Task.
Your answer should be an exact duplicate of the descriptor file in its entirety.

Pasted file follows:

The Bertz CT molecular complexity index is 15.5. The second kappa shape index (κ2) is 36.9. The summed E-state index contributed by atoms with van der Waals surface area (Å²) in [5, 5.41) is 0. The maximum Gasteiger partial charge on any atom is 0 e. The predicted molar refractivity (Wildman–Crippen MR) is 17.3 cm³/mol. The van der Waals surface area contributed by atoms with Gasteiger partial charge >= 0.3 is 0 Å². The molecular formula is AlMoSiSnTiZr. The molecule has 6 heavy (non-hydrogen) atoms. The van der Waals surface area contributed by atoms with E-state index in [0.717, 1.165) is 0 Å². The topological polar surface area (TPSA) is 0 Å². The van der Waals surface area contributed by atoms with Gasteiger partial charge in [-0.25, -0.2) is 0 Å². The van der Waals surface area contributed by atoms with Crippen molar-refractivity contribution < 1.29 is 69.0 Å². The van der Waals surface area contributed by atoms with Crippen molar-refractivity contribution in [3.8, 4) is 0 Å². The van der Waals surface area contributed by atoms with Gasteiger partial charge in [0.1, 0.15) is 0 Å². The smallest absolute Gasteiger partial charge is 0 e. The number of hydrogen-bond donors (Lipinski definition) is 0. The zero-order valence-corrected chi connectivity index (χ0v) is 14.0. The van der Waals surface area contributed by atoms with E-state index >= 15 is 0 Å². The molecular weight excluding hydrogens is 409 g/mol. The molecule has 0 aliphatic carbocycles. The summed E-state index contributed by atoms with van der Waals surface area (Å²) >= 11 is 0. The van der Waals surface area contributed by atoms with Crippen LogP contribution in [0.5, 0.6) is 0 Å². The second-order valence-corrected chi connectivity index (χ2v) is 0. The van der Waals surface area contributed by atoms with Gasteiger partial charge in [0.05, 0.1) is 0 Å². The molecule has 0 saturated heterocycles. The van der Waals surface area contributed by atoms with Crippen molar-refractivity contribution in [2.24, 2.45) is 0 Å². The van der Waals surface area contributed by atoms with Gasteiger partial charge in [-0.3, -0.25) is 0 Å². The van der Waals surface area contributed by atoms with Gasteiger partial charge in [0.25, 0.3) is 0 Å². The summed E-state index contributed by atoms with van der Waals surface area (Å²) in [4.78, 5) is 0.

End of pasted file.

The Bertz CT molecular complexity index is 15.5. The second kappa shape index (κ2) is 36.9. The summed E-state index contributed by atoms with van der Waals surface area (Å²) in [5, 5.41) is 0. The maximum Gasteiger partial charge on any atom is 0 e. The predicted molar refractivity (Wildman–Crippen MR) is 17.3 cm³/mol. The van der Waals surface area contributed by atoms with Gasteiger partial charge >= 0.3 is 0 Å². The molecular formula is AlMoSiSnTiZr. The molecule has 6 heavy (non-hydrogen) atoms. The van der Waals surface area contributed by atoms with E-state index in [0.717, 1.165) is 0 Å². The topological polar surface area (TPSA) is 0 Å². The van der Waals surface area contributed by atoms with Gasteiger partial charge in [-0.25, -0.2) is 0 Å². The van der Waals surface area contributed by atoms with Crippen molar-refractivity contribution < 1.29 is 69.0 Å². The van der Waals surface area contributed by atoms with Crippen molar-refractivity contribution in [3.8, 4) is 0 Å². The van der Waals surface area contributed by atoms with Gasteiger partial charge in [0.1, 0.15) is 0 Å². The smallest absolute Gasteiger partial charge is 0 e. The number of hydrogen-bond donors (Lipinski definition) is 0. The zero-order valence-corrected chi connectivity index (χ0v) is 14.0. The van der Waals surface area contributed by atoms with E-state index >= 15 is 0 Å². The molecular weight excluding hydrogens is 409 g/mol. The molecule has 0 aliphatic carbocycles. The summed E-state index contributed by atoms with van der Waals surface area (Å²) >= 11 is 0. The van der Waals surface area contributed by atoms with Crippen LogP contribution in [0.5, 0.6) is 0 Å². The second-order valence-corrected chi connectivity index (χ2v) is 0. The van der Waals surface area contributed by atoms with Gasteiger partial charge in [0.05, 0.1) is 0 Å². The molecule has 0 saturated heterocycles. The van der Waals surface area contributed by atoms with Crippen molar-refractivity contribution in [2.24, 2.45) is 0 Å². The van der Waals surface area contributed by atoms with Gasteiger partial charge in [-0.3, -0.25) is 0 Å². The van der Waals surface area contributed by atoms with Gasteiger partial charge in [0.25, 0.3) is 0 Å². The summed E-state index contributed by atoms with van der Waals surface area (Å²) in [4.78, 5) is 0.